The tough love came as the U.N. General Assembly meekly offered a biannual budget that, at $2.532 billion, is even lower than Republicans in Congress had demanded. Meanwhile, Jesse Helms is no closer to allowing payment of a cent of the $1.3 billion U.S. arrears. No wonder the Europeans got upset. This is what was known in the 1960s as "delinquent diplomacy." Back then it was much frowned on by Washington, who publicly lambasted the Soviets for practicing it. It's ironic they should now receive the same scolding themselves. How the mighty have fallen — into debt.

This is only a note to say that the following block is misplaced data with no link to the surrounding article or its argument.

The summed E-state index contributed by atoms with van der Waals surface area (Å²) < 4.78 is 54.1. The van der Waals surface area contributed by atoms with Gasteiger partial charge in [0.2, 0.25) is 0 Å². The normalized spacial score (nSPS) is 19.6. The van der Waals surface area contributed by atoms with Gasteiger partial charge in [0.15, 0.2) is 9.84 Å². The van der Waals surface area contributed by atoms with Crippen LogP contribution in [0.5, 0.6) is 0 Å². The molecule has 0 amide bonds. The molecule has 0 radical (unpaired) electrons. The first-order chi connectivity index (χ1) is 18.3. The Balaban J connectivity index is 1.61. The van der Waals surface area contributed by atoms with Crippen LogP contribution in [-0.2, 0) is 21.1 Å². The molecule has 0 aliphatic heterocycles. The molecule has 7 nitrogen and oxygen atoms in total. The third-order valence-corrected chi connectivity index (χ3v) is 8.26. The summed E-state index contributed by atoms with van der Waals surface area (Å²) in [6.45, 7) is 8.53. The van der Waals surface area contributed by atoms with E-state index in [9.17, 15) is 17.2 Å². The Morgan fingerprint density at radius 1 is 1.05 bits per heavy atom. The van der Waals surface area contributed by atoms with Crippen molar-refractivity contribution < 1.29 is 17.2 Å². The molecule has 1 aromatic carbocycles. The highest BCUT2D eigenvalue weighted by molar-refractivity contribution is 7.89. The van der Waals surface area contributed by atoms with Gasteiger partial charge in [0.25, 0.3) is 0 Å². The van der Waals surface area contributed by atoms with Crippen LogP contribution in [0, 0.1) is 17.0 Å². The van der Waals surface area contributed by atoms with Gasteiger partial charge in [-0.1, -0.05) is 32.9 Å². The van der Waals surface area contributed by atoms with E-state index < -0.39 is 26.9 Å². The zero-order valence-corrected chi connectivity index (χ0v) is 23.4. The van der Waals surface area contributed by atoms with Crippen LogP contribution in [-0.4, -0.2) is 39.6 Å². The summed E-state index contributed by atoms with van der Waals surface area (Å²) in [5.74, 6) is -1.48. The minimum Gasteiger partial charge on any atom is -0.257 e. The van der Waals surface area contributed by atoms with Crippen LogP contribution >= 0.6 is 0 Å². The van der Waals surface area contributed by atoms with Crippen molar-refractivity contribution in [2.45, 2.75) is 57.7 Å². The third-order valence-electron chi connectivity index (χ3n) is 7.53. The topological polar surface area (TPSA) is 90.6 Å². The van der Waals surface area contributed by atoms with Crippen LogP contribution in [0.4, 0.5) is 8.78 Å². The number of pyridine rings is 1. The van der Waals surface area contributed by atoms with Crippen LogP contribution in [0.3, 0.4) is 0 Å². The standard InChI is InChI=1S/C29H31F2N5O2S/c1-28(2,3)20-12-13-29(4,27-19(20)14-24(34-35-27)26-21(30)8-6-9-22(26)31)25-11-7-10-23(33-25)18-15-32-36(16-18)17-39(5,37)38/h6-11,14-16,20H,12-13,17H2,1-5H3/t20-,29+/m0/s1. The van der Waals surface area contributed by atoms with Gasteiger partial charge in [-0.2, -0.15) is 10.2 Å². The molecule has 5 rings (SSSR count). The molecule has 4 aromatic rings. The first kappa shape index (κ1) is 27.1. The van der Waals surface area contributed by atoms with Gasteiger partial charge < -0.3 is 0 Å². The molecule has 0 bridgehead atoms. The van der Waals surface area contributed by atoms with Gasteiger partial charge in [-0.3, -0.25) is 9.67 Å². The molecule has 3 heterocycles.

UNITED NATIONS: It's like getting yelled at by your mom in front of all your friends — after you've grown up and left home. The European Union, frustrated with carrying the burden of keeping the United Nations alive, has told the U.S. to pay its arrears to the organization before Washington’s demand to have its dues lowered would be considered. "The European Union wishes to make clear that it will only agree to a reopening of discussions after the United States ... respects its financial obligations under the U.N. Charter," said Luxembourg ambassador Jean-Louis Wolzfeld, which, in diplomatic circles, amounts to a public tongue-lashing.